The following description of each position comes courtesy of Dick’s Sporting Goods. Each position also has a traditional number associated with it, and while players are no longer required to wear the number tied to the position they play and instead have permanent personal numbers, the positional number is still quite often used in the discussion fo tactics and formations. The traditional defensive numbers are:
2– Right Fullback
3– Left Fullback
4– Center Back
5– Center Back (or Sweeper, if used)
1 – Goalkeeper (GK): Usually the last line of defense to stop the opponent from scoring, this player protects the net. Also known as the keeper or goalie, this is the only player allowed to use their hands and arms to block shots and pick up the ball while the game’s in play. These special rules only apply in the designated penalty area. When a goalie steps outside their penalty box, they must function like a regular field player. Also, they cannot use their hands to play the ball if a teammate passes it directly to them during gameplay or off a throw-in.
Soccer goalies wear specialized soccer goalie gear, including gloves, and often opt for long sleeves for additional protection. They wear a different color jersey than the rest of the team, so everyone on the field can tell them apart from other positions (youth teams may use a pinnie to designate the goalie). They can also wear shorts and pants made specifically for the position.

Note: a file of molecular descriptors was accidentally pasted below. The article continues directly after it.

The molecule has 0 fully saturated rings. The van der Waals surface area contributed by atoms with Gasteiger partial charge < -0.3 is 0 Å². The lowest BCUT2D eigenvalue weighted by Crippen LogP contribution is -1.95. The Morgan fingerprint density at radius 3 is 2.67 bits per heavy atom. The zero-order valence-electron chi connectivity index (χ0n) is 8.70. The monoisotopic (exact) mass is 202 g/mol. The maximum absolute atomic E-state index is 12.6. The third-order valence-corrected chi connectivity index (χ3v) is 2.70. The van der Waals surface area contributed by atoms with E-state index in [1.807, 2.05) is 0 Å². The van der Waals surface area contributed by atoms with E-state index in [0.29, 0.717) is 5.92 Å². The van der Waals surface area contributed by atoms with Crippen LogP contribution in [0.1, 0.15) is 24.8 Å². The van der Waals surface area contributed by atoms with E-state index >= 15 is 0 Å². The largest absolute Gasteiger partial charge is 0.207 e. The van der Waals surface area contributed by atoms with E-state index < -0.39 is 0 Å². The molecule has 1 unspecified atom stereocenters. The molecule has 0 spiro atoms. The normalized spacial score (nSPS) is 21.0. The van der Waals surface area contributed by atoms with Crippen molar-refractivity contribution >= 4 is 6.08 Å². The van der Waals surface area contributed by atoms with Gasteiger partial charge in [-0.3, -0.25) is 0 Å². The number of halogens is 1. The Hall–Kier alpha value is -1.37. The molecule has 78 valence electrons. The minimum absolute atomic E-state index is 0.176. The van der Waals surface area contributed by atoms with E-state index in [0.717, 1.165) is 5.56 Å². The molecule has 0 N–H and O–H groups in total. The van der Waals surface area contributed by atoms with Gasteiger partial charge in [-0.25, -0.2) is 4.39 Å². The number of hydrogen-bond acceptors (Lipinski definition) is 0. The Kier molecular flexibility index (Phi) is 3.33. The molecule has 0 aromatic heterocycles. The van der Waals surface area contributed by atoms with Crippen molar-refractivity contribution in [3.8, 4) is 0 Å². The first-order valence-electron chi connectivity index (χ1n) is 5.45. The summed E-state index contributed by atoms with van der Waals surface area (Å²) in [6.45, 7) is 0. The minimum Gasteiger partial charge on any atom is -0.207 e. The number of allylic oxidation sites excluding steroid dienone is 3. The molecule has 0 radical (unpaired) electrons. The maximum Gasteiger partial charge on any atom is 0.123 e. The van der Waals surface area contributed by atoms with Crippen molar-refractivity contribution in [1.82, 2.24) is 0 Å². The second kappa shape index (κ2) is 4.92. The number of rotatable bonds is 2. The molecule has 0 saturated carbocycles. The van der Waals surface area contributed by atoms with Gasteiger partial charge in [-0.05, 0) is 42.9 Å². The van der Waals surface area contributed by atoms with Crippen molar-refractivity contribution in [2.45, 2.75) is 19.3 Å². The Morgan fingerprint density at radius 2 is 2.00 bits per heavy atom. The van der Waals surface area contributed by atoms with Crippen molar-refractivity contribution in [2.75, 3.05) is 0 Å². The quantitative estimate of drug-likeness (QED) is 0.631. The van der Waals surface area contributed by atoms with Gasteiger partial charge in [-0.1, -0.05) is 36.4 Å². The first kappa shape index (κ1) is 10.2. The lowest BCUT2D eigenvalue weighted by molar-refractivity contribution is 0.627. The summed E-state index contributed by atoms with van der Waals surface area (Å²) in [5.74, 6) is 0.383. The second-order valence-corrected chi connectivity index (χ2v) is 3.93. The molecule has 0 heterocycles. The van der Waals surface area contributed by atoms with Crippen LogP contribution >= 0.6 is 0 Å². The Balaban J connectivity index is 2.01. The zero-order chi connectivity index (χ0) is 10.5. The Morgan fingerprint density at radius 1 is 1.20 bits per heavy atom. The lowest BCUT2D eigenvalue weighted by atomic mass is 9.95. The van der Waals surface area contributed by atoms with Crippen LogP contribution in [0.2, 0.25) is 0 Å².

Defenders/Backs: These are the field players closest to the net. They are responsible for protecting the goalie, blocking shots and stopping the other team’s offensive players from passing, receiving, shooting and scoring. More specifically, there can be center backs, fullbacks, wingbacks and one sweeper.
- 4/5 – Center Back (CB): Also known as the central defender, center fullback or stopper, this position plays in the middle of the rear defensive line. A 4–4–2 formation will have two center backs, which will hang back to protect the goal.
- 3/2 – Fullback (LB, RB): These are the rear defenders on the left and right sides of the field, also referred to as outside fullbacks. They usually play wide to protect the sides of the field, but they can also assist with protecting the center as needed. These players will often move up and down the field to help with offensive plays.
- 3/2 – Wingback (LWB, RWB): This position defends like other defensive backs but is a more offensive position, like a winger. They play wide left and right, running up and down the field. This position requires a lot of stamina and can be more physically demanding than other positions.
- 5 – Sweeper (SW): This position isn’t as common nowadays. When used, this player positions themselves between the goalie and the main defensive line. Their job is to sweep up any balls that get past the defensive backs. While they typically stay behind the other defenders, they can also help take the ball up the field in an offensive push.